“Without question, activities conducted offshore Alaska must be held to the highest safety, environmental protection and emergency response standards,” Salerno said. “Without the required well-control system in place, Shell will not be allowed to drill into oil-bearing zones.”
Shell will be limited to drilling only the top sections of wells and barred from drilling into oil-bearing zones until they have their capping stack, equipment placed over a well in the event of a blowout, on site. Shell’s capping stack is currently on the M/V Fennica icebreaker ship in Portland, Oregon, where it had to stopover for repairs to its hull after an underwater collision. If and when the vessel is capable of being deployed in the Chukchi Sea and Shell is able to satisfy the capping stack requirement, the company may submit an Application for Permit to Modify the APDs and request to drill into oil-bearing zones.
Just recently, Greenpeace activists suspended themselves from St. John’s Bridge in Portland to create a “human barricade” to prevent the M/V Fennica from departing to Alaskan waters. While Greenpeace’s executive director Annie Leonard said that the activists are prepared to stay suspended from St. John’s Bridge for as long as it takes to save the Arctic, most environmentalists aren’t holding their breath.
Dear EarthTalk: I’ve been seeing this ad on TV a lot by SeaWorld claiming they don’t take orcas from the wild and that orcas live just as long in captivity as they do in the wild. Are these claims true? — Mary Cleveland, Coral Gables, FL
SeaWorld has faced criticism and plummeting profits after the release of the 2013 documentary, Blackfish, which tells the story of Tilikum, a performing killer whale that killed several people while in captivity. Although wild capture was outlawed in the U.S. in 1972, killer whales continued to be seized in foreign waters: Tilikum was caught, at age 2, off Iceland in 1983. Today, SeaWorld asserts that its population of killer whales has been successfully producing healthy offspring since 1985, and the success of this program has made it possible for them to care for and display killer whales to the public without collecting a killer whale from the wild in 35 years.
For its part, SeaWorld disputes the negative accusations. Earlier this summer, SeaWorld San Diego released a study contrasting current published data for survival and reproductive activity of known-age Pacific Northwest killer whales since 1975 with the life history of killer whales in SeaWorld’s care. The study concluded the average life expectancy for SeaWorld’s killer whales is 41.6 years; average life expectancies for Southern and Northern Resident killer whales are 29.0 and 42.3 years, respectively.
“Our animals are living as long as wild populations,” says Dr. Todd Robeck, vice president of theriogeneology at SeaWorld and the primary author of the study. “The data shows without a doubt that our animals live as long as the ones in the wild.” Additionally, the study indicates that average calf survival rate to age 2 in the Southern Resident killer whale population is 79.9 percent, less than SeaWorld’s 96.6 percent average.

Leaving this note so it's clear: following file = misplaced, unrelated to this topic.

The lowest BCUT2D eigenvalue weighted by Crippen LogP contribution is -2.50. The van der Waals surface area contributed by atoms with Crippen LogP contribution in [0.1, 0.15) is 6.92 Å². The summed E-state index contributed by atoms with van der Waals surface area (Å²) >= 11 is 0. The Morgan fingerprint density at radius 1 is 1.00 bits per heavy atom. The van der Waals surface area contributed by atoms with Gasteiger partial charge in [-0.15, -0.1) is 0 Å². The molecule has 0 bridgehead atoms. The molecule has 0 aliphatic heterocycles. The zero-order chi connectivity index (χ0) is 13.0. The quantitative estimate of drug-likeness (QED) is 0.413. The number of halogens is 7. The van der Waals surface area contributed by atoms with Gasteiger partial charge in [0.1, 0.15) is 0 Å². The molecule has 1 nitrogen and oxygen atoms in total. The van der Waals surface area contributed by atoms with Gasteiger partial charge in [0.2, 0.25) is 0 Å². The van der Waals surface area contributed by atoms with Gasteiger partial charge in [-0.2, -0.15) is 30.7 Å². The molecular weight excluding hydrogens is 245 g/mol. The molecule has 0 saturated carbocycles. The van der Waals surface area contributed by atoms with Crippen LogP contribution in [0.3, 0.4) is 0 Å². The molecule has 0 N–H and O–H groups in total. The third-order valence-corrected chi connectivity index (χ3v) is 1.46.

“Although emotion will always be a part of the debate as to whether killer whales, or any other species, should be maintained in human care, it is absolutely necessary to have validated facts when an argument for or against is being made on scientific grounds,” says study author Kevin Willis, vice president for biological programs for the Minnesota Zoo. “Based on the available data, it is now clear that it cannot be truthfully argued that killer whales should not be maintained in captivity because they have a shortened life expectancy relative to their wild counterparts,” Willis adds.
Animal rights groups have been quick to criticize SeaWorld’s study. People for the Ethical Treatment of Animals (PETA) points out that another study published in April 2015 in the journal Marine Mammal Science found that the median life expectancy of 83 killer whales kept in captivity from 1961-2014 in the U.S. was only 12 years. The study also determined that 118 killer whales kept in facilities outside the U.S. during those same years were found to have a median lifespan of just four years.
“Contrary to what the authors of this study — three of whom are SeaWorld employees, while the fourth works for a zoo — would have people believe, the average age of the orcas who have died at SeaWorld is 13 years, and only one orca at SeaWorld — Corky, who was captured in the wild –has actually reached SeaWorld’s claimed ‘average life expectancy’ of 41.6 years,” reports Jared Goodman, PETA’s director of animal law.
“Every single orca who has perished at SeaWorld died far short of how long they are expected to live, though it is in fact hard to call it ‘living’ when their ‘life’ consists of being forced to perform circus-style tricks in a tiny concrete tank. SeaWorld’s claims simply don’t hold water.”